The Goodwood Festival of speed is nirvana for petrolheads, an oasis in a world full of speed vans and city cars, where trivialities such as fuel efficiency and boot space are discarded and horsepower, thundering engines and burning rubber reign supreme.
Last weekend I had the chance to take in two days at the Goodwood, located on part of the 12,000 acre Goodwood Estate managed by the Earl of March in Sussex. The festival, which has been held every summer since 1993, has been described as the ‘world’s largest automotive garden party’, featuring over 600 cars and motorcycles across the weekend in a celebration of the history of motoring and motorsport. Each year a sculpture, created by Gerry Judah, is placed outside Goodwood House, commemorating a different automaker every year. For 2016, BMW was chosen in the year of its centenary. The arching sculpture, rising 40m into the air, illustrated BMW’s sporting success throughout the years, featuring Gordon Murray’s Brabham-BMW BT52, the Le Mans-winning V12 LMR and a 328 Mille Miglia Roadster.
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Rewind roughly 60 years and you’ll find yourself in a time when the Mercedes Silver Arrows dominated the world’s racetracks, from Formula One to the World Sports Car Championship. Though these Grand Prix racing cars are still delighting spectators today, their history stretches back to June 1934 and the début of the Mercedes-Benz W 25 at the Eifelrennen motor race held at the Nurburgring. Silver Arrow was the nickname given to the series of sleek silver machines produced by Mercedes, due to the colour of the cars, and undoubtedly the speed at which they travelled – by 1937 the W 125, for example, produced 646hp, a level that wouldn’t be reached again until the 1980s, and speeds often exceeded over 300km/h.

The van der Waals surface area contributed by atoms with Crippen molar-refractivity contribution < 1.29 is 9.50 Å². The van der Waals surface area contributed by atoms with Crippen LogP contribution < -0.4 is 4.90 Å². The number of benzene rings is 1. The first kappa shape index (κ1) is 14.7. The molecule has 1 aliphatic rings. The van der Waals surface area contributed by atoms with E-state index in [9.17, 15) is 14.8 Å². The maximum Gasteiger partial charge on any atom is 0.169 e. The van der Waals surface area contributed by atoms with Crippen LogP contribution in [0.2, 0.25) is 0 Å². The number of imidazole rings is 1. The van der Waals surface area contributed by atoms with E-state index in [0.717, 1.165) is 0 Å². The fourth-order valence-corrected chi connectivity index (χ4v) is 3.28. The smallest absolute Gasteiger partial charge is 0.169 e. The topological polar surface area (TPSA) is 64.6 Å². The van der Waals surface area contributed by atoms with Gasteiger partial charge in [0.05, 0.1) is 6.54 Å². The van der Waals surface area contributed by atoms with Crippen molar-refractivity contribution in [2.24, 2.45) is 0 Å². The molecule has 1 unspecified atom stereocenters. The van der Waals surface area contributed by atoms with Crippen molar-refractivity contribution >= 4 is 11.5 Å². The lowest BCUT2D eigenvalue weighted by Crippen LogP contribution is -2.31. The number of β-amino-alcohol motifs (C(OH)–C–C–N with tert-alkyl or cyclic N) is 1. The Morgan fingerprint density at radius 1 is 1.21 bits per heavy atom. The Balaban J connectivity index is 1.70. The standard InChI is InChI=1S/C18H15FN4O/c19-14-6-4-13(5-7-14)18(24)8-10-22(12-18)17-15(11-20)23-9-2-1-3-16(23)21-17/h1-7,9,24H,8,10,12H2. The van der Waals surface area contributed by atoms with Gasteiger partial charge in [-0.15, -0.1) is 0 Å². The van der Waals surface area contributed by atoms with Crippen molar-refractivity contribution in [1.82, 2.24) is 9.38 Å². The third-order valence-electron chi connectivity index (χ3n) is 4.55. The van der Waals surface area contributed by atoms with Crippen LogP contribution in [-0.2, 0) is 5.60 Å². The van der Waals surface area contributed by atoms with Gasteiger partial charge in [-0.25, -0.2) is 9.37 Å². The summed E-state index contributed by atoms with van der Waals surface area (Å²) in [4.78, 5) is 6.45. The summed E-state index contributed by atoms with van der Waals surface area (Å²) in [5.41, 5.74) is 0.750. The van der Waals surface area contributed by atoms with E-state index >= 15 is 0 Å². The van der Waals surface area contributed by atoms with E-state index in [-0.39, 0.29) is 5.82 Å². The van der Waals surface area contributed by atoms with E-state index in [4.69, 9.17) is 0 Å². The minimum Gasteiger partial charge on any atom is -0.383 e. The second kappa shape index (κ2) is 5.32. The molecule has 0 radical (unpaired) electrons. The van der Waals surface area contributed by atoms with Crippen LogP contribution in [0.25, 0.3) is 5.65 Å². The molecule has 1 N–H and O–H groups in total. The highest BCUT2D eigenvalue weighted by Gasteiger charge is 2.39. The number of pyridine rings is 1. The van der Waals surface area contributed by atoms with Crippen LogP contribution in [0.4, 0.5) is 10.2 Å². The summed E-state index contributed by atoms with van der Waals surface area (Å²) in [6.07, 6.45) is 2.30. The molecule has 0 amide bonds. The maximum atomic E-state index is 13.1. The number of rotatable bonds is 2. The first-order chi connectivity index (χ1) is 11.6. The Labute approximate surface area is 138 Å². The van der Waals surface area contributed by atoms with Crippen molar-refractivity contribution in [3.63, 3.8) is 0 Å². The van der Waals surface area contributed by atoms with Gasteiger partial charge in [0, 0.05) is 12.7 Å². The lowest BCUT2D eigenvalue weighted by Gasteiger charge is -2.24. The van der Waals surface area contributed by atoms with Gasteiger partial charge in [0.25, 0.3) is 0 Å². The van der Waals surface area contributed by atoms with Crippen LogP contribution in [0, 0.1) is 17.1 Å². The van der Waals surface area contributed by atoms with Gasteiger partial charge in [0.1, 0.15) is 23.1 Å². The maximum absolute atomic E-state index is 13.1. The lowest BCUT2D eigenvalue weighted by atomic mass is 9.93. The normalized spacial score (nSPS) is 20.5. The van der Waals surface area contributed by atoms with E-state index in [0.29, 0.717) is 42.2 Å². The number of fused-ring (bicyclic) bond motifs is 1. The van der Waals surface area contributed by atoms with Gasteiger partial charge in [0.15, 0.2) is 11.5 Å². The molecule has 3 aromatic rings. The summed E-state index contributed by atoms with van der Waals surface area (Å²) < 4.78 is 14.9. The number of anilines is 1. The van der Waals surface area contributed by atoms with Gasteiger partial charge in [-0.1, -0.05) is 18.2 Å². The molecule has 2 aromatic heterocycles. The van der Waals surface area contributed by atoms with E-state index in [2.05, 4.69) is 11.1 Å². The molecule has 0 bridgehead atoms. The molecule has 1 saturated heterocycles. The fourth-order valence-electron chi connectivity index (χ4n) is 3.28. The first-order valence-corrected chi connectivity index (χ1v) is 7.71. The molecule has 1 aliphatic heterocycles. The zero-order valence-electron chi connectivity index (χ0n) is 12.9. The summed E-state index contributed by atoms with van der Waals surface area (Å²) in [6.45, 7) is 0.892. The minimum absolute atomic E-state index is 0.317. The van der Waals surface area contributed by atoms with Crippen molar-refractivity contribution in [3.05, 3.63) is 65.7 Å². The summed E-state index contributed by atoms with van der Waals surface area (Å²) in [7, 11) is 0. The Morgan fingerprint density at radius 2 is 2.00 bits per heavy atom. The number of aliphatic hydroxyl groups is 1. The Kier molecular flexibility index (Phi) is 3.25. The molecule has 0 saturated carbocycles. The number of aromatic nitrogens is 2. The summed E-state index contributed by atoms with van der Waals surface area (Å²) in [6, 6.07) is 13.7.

The 300 SLR Silver Arrow was the car in which the legendary Sir Stirling Moss won the 1,000 mile Mille Miglia. Moss, whose parents had foreseen a life of dentistry for their son, first took part in motor racing in 1948 when he entered Formula 3 with a Cooper 500. Moss took to racing like a duck to water – winning 12 out of 15 races. A year later he was racing in Formula 2 and became the British Formula 2 champion in both 1949 and 1950. A move to Formula 1 was the obvious next step, and Moss did so in 1954 in his own Maserati 250F. In a season that saw him finish in 13th place, the highlight was a head to head duel with Mercedes’ top driver, Manuel Fangio. For the final 12 laps Moss led the Spaniard until an oil line broke. Though Fangio went on to win, he paid tribute to the young Englishman as the real winner of the race. That same year, Moss signed for Mercedes-Benz for the 1955 season, driving the W 196 R Formula 1 racing car, and later the 300 SLR sports racer, taking fourth place in the first race in Argentina, as well as the chequered flag at the British GP at Aintree.
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